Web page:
The fundamental cause of this empowerment is the diffusion of all forms of power writ large commonly called “globalization,” accelerated by the information revolution and instantaneous global communications and the real and perceived fragilities and weaknesses of states to intervention, interference and disruption by non-traditional actors.
September 11th could become the demarcation point of this new era much as 1648 and the Treaty of Westphalia marked the beginning of the state-centric system of the international order.
While the analogy is loose, it won’t take centuries for the effects of globalization and the end or at least the transition of the Westphalian era to take hold.
Beyond this inflection point in international politics, still unabsorbed and misunderstood by most governments and people, a second reality complicates taking effective action in what could truly be a “new world order,” the description coined by U.S. President George H.W. Bush after the implosion of the Soviet Union more than two decades ago.
Failed and failing government from Afghanistan to Zimbabwe with Brussels and Washington in between is the largest collective impediment to the betterment of mankind.
Without an extraordinary crisis, little is likely to be done to reverse or limit the damage imposed by failed or failing governance. The United States is Exhibit A although there are far too many competitors for that title.
However, the changing Westphalian system can and must be addressed if there is to be any chance of success in containing, reducing and eliminating the dangers posed by newly empowered non-state actors.
More than 100 retired New York City cops, firefighters and correction officers were charged today with falsely claiming to be suffering from depression and anxiety as a result of the 9/11 terror attacks, New York prosecutors said today.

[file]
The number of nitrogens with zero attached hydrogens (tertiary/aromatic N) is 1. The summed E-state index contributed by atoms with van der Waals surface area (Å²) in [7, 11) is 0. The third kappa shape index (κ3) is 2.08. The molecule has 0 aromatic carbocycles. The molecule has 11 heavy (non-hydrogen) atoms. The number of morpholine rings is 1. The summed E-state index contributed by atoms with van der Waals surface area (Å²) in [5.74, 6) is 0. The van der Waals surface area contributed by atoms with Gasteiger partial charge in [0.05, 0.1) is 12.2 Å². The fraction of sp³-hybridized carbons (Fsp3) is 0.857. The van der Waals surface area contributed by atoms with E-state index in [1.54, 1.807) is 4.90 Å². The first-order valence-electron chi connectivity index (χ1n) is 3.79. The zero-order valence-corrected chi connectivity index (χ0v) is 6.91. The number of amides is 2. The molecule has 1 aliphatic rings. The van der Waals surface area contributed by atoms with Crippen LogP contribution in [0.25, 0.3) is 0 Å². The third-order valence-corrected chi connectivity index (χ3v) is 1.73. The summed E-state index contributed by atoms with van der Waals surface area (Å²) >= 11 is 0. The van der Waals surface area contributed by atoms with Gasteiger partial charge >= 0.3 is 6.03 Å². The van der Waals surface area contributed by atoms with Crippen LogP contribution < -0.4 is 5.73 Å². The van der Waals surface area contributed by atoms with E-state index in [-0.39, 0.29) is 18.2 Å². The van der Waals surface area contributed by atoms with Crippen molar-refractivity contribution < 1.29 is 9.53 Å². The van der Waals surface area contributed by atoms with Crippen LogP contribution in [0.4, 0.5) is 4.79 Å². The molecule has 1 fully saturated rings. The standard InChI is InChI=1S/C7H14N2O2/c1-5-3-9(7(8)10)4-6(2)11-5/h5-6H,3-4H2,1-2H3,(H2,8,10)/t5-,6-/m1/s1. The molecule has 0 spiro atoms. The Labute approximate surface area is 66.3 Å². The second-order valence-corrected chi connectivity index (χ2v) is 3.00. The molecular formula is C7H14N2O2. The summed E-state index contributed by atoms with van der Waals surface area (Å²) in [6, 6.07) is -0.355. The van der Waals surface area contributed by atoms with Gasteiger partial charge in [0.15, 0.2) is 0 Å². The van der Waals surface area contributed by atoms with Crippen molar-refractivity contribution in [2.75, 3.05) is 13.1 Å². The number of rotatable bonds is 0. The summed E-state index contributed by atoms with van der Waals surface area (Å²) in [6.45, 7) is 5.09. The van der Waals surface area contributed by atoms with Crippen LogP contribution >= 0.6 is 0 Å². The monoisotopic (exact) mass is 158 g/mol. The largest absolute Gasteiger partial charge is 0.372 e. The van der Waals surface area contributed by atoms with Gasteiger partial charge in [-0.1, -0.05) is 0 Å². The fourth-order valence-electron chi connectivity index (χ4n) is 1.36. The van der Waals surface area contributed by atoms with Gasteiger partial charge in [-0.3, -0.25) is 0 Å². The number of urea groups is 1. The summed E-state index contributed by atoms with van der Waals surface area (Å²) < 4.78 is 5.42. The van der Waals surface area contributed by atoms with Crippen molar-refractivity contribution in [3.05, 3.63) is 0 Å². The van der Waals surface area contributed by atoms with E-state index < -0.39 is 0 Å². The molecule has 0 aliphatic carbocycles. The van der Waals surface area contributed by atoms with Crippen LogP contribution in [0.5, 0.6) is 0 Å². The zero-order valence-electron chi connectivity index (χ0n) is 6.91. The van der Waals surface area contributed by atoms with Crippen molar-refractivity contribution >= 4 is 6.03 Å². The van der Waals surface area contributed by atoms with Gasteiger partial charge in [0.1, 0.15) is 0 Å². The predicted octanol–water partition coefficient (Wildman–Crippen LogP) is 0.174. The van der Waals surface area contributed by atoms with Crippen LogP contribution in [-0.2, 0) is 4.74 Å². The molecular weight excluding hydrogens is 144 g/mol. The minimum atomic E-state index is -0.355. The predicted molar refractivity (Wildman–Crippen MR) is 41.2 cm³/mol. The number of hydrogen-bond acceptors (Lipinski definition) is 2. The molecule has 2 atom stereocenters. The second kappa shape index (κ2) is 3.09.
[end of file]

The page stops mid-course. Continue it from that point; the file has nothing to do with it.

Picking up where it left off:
The alleged scam won awards up to $500,000 for the uniformed personnel and cost taxpayers millions of dollars, according to the indictment.
Manhattan District Attorney Cyrus Vance said the suspects “cynically manufactured claims of mental illness as a result of Sept 11th… dishonoring the first responders.”
Police Commissioner William Bratton said, “The retired members of the NYP indicted in this case have disgraced all first responders who perished during the search and rescue efforts on Sept. 11, 2001.”
Interview with Richard Clarke, former counterterrorism czar , on how three former top CIA officials knowingly withheld key information prior to 9/11
[...] Why did the US and its European allies treat Saudi Arabia with such restraint when the kingdom was so central to al-Qa’ida and other even more sectarian Sunni jihadist organisations? An obvious explanation is that the US, Britain and others did not want to offend a close ally and that the Saudi royal family had judiciously used its money to buy its way into the international ruling class. Unconvincing attempts were made to link Iran and Iraq to al-Qa’ida when the real culprits were in plain sight.
But there is another compelling reason why the Western powers have been so laggard in denouncing Saudi Arabia and the Sunni rulers of the Gulf for spreading bigotry and religious hate. Al-Qa’ida members or al-Qa’ida-influenced groups have always held two very different views about who is their main opponent. For Osama bin Laden the chief enemy was the Americans, but for the great majority of Sunni jihadists, including the al-Qa’ida franchises in Iraq and Syria, the target is the Shia. It is the Shia who have been dying in their thousands in Iraq, Syria, Pakistan and even in countries where there are few of them to kill, such as Egypt.
Sen. Dianne Feinstein, (D-CA) and Rep. Mike Rogers (R-MI), the leaders of the Senate and House Intelligence committees respectively, went on CNN’s Sunday talk show yesterday to put fear into the hearts of Americans. They told us we are in more danger now than ever and the obvious corollary to this is that Americans need to take their fear of government and redirect it to nameless and faceless terrorists who are out to destroy us.
“There are new bombs, very big bombs,” Feinstain warned, “that go through (metal-detecting) magnetometers.” She warned of “huge malevolence out there.” This puts “enormous pressure” on our intelligence community, Rogers added, which means Americans have to lay off the NSA because they “are not the bad guys.”
In other words, the NSA is not your enemy. Really, it isn’t. The government is just protecting us from foreign bogeymen that are the real danger.